It would appear that the Republican-led crusade to keep incandescent light bulbs stocked on store shelves isn't quite over yet.
As outlined in a rider attached to the massive, $1.1 trillion spending bill passed last week by the House of Representatives, the Department of Energy would be effectively stripped of its powers to enforce or implement the federal lighting standards that were signed into law in 2007 by President George W. Bush and have seen 100-watt, 75-watt, and, most recently, 60-watt and 40-watt incandescent light bulbs be gradually phased-out, but not banned outright as is commonly thought. (Incandescent light bulbs can still be manufactured and sold, but they must consume 25 percent less energy than their more wasteful predecessors while incandescent specialty bulbs are still very much sold as normal).
Without the cash flow to enforce these regulations, the Department of Energy now has its hands tied, and manufacturers can go back to producing and marketing traditional incandescent bulbs.
But it’s not like they want to.
For years now, major lighting companies such as GE, Philips and Sylvania have been throwing all of their resources into making incandescent alternatives such as CFLs, LEDs, and halogen bulbs cheaper, better, and more efficient. Given that they didn’t get pulled into the federally mandated light bulb efficiency standards kicking and screaming — they wanted them and were gung-ho to start innovating — it’s pretty much certain that they won’t backtrack. And why should they?
However, as reported by the Washington Post, the provision in the bill that cites a "continued public desire for these products" would create a loophole for those looking to import traditional incandescent bulbs given that the DOE would be rendered powerless if they were to magically appear on store shelves. But truth be told, it’s highly doubtful that home improvement emporiums such as Home Depot would want to sell these contraband bulbs once their existing cache of incandescents disappear for good from store shelves.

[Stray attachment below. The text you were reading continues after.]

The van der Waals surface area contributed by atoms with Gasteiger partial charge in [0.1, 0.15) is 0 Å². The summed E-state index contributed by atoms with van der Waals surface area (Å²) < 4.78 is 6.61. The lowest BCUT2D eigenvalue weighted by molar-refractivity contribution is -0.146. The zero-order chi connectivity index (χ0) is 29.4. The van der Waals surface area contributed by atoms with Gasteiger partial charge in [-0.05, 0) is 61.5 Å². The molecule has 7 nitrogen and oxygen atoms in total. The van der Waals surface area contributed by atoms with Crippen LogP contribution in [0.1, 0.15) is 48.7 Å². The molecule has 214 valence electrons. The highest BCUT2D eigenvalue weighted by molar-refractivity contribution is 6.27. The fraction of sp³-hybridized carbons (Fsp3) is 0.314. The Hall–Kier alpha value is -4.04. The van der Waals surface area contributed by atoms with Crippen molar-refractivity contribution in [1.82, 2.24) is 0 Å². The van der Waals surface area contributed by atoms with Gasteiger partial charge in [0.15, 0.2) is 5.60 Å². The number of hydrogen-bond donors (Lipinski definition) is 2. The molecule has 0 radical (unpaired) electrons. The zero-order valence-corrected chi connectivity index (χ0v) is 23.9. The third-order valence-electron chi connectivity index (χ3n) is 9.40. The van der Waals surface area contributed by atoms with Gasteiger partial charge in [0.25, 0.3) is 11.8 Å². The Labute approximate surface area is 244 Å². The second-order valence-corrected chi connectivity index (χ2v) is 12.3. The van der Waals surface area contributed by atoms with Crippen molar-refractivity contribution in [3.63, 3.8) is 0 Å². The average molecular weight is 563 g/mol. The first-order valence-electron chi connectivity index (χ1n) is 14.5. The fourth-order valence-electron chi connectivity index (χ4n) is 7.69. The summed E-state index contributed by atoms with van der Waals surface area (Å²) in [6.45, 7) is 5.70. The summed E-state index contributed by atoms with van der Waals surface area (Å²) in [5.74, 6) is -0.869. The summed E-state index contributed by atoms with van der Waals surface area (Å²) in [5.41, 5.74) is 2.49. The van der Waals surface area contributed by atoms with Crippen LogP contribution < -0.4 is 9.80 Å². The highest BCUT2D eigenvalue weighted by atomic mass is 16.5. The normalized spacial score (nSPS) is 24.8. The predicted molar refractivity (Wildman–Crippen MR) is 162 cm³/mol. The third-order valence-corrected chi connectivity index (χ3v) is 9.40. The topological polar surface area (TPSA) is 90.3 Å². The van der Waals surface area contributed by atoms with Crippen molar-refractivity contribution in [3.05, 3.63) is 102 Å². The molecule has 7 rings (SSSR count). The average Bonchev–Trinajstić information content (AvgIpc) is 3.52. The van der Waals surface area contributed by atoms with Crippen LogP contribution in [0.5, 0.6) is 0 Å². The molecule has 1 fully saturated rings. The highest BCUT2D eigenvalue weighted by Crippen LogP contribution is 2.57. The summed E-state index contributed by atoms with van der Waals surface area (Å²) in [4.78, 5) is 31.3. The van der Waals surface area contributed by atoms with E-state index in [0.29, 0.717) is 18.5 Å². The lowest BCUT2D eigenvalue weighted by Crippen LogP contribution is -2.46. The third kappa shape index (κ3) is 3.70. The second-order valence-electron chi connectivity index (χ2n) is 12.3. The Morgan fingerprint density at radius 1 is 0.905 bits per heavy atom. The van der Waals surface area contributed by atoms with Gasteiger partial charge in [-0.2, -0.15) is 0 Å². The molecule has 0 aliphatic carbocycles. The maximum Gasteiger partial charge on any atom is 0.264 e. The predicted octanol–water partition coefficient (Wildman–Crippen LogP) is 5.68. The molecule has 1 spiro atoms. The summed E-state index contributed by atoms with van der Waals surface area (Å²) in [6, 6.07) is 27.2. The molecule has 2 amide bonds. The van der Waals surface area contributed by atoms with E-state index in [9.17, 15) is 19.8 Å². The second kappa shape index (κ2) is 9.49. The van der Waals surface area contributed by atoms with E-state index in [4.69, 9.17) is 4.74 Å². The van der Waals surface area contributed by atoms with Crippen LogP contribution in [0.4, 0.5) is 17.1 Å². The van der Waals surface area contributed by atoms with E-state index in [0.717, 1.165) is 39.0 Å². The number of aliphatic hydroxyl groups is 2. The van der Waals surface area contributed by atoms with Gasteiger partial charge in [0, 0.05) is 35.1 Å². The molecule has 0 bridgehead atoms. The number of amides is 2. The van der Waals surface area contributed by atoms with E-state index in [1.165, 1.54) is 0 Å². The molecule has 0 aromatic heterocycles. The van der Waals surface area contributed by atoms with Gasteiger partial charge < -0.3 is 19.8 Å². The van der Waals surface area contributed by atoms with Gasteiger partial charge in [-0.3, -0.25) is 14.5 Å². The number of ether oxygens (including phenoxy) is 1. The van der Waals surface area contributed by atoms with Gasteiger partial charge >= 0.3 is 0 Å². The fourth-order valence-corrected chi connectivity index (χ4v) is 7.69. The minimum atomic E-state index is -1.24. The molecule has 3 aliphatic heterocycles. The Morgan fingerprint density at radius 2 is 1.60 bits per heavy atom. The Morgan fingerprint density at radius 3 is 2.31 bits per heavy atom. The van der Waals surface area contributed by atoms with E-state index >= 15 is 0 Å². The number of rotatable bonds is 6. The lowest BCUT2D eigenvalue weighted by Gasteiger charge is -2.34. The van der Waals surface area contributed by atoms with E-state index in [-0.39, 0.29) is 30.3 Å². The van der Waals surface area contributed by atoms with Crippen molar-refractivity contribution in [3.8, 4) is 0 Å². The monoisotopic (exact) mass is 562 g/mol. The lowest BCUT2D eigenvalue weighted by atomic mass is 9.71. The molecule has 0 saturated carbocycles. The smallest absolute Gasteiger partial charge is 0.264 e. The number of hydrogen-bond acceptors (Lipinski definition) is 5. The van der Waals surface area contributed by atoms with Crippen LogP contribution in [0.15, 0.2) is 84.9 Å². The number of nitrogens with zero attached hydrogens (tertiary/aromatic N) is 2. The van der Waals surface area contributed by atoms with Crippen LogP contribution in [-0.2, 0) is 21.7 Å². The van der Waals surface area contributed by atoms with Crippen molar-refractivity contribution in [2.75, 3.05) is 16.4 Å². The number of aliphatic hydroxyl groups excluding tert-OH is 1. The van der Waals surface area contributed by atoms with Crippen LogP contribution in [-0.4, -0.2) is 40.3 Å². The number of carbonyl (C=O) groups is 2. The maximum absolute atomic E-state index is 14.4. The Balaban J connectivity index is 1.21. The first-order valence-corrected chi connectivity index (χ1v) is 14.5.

Reads the Washington Post:
But some stores could, in theory, try to sell the older incandescents if they can get their hands on them. Opponents of the enforcement provision have worried that foreign companies will do exactly that. ‘Given that American manufacturers have committed to following the law regardless of whether or not it is enforced," said Rep. Marcy Kaptur (D-Ohio) last year, the only benefit of this ill-informed rider is to allow foreign manufacturers — who may not feel a similar obligation — to import noncompliant light bulbs that will not only harm the investments made by U.S. companies, but place at risk the U.S. manufacturing jobs associated with making compliant bulbs.’
On the consumer side, some folks don’t like spending a few extra bucks on a bulb that will last for decades and help them save big on energy bills simply because the government decided that it is what’s best for everyone. Some simply miss the warm glow of old-school incandescents and have taken to hoarding. Some view the bulbs as liberal propaganda. Some consumers don’t know what in the world is going on.
Do you think the enforcement ban will make any sort of real-life difference? Do you view it more as a symbolic — and desperate — temper tantrum over what, for an increasing amount of forward-thinking Americans, is a non-issue? Or do you view the ban as a "glimmer of hope," a "desperately needed lifeline" for the traditional incandescent as Fox News puts it?
Via [Washington Post]
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